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A Book Review… Masculine Strength Means A Strong Society

March 13, 2023 Featured Today No Comments


No Apologies: Why Civilization Depends On the Strength of Men by Anthony Esolen (Regnery Gateway).

No Apologies is a book that’s just right for our times — during which timeless truths about the essentiality of masculine virtues are widely being denied. This is to the detriment of both sexes, and the traditional family which is so critical to society.
Although the work is not a Catholic one per se, it in many ways mirrors Church positions. For example, Esolen stresses that it is natural that men and women work for the common good, but both in their own ways — a harmony seen as “complementarity” in the Catholic view. “Men and women are made for each other,” he asserts.
This complementarity, of course, fosters civilization.
And Esolen emphasizes that no civilization’s structure is built, and maintained, without masculine strength — physical, intellectual, and otherwise. This, of course, should be obvious. “I am writing a book that should not have to be written,” are the first words of its introduction. But the obviousness is greatly clouded in our current feminist climate.
So Esolen provides abundant evidence that the various male strengths are indispensable to civilization. More important, he demonstrates that men employ them primarily to benefit those about whom they care — and ultimately, society — rather than themselves. In doing so, he counters what amounts to a generalized prosecution of men and boys — for the supposed crime of being male — in academia, popular entertainment, the dominant “news” media and elsewhere.
In defending maleness, he objects to the term, “toxic masculinity,” which, though he doesn’t say so, was coined by feminists to devalue men, at the very least. While not now circulated as widely as in recent years, the anti-male misperception it promotes remains in currency to no small degree. There is nothing “toxic at all about either the masculine or the feminine,” Esolen observes, “except inasmuch as bad men or bad women make use of their faculties to hurt other people. . . .”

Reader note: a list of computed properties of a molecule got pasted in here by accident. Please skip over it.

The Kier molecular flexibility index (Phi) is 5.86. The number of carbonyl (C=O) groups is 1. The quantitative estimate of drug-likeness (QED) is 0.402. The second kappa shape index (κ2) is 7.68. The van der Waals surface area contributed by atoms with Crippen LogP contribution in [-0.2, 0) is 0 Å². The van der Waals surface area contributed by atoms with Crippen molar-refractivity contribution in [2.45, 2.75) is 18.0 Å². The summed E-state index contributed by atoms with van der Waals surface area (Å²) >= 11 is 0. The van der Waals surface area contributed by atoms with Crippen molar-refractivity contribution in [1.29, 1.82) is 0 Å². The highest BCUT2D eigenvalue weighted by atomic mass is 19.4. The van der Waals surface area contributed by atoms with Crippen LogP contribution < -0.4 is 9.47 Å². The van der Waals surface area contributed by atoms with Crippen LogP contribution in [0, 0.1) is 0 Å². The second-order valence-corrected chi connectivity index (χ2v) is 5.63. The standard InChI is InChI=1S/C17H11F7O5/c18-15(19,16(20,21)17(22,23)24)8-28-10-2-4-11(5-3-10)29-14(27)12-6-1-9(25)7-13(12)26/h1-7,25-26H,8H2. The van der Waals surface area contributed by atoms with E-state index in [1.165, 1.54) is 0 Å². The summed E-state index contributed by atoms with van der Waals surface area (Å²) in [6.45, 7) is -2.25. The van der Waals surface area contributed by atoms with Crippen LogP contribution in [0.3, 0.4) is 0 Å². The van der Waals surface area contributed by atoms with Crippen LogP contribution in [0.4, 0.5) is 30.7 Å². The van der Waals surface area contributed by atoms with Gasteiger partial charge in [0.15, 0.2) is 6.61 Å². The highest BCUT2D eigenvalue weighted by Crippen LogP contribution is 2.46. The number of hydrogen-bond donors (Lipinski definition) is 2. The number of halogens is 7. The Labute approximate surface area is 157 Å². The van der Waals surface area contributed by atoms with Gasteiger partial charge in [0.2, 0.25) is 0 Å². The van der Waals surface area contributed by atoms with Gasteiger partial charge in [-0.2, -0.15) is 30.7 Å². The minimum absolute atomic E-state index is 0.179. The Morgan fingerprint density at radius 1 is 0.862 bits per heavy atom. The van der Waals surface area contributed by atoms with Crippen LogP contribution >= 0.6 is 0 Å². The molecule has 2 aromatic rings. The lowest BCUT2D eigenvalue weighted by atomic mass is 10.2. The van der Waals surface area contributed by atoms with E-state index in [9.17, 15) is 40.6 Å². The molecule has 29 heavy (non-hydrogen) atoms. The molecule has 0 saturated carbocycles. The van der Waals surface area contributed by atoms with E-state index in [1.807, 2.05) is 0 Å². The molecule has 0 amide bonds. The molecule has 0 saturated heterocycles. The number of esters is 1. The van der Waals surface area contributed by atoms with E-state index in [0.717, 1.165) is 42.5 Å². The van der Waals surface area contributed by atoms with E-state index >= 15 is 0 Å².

Boys are harmed “in our schools and in mass entertainment,” he notes. “They are told there is something wrong with them because they are not like girls. They are also told that girls can do all of the physical things they can, and perhaps do them better — an absurd falsehood….Those who speak this way want the boys to be weaklings, to despise their own sex, to doubt their natural and healthy inclinations.”
Esolen more than hints at reasons for this and other deliberate denigrations of maleness. “The school, run not by your neighbors but by the juggernauts of the teachers’ unions, the publishers of textbooks, and the ideologies of the programs that teach the teachers, is not in the business of helping boys to become…the heads of strong families,” he says. Rather, “the school thrives, if you can call it that” when it assumes “more and more of the family’s tasks and performs them badly enough to warrant calling for more funds” for itself.
Moreover, “The state grows by family failure.” That should be apparent to anyone recognizing how Democrats (Esolen names no political party) have increased their power by weakening the traditional family. This was done as the fatherless one, over decades, was favored through federal financial assistance policies. For example, a father’s absence from the home once brought more federal aid to those living in it than they otherwise would have received. And as families without fathers increasingly relied upon the state to put food on their tables, the mothers heading them commensurately fed it their votes.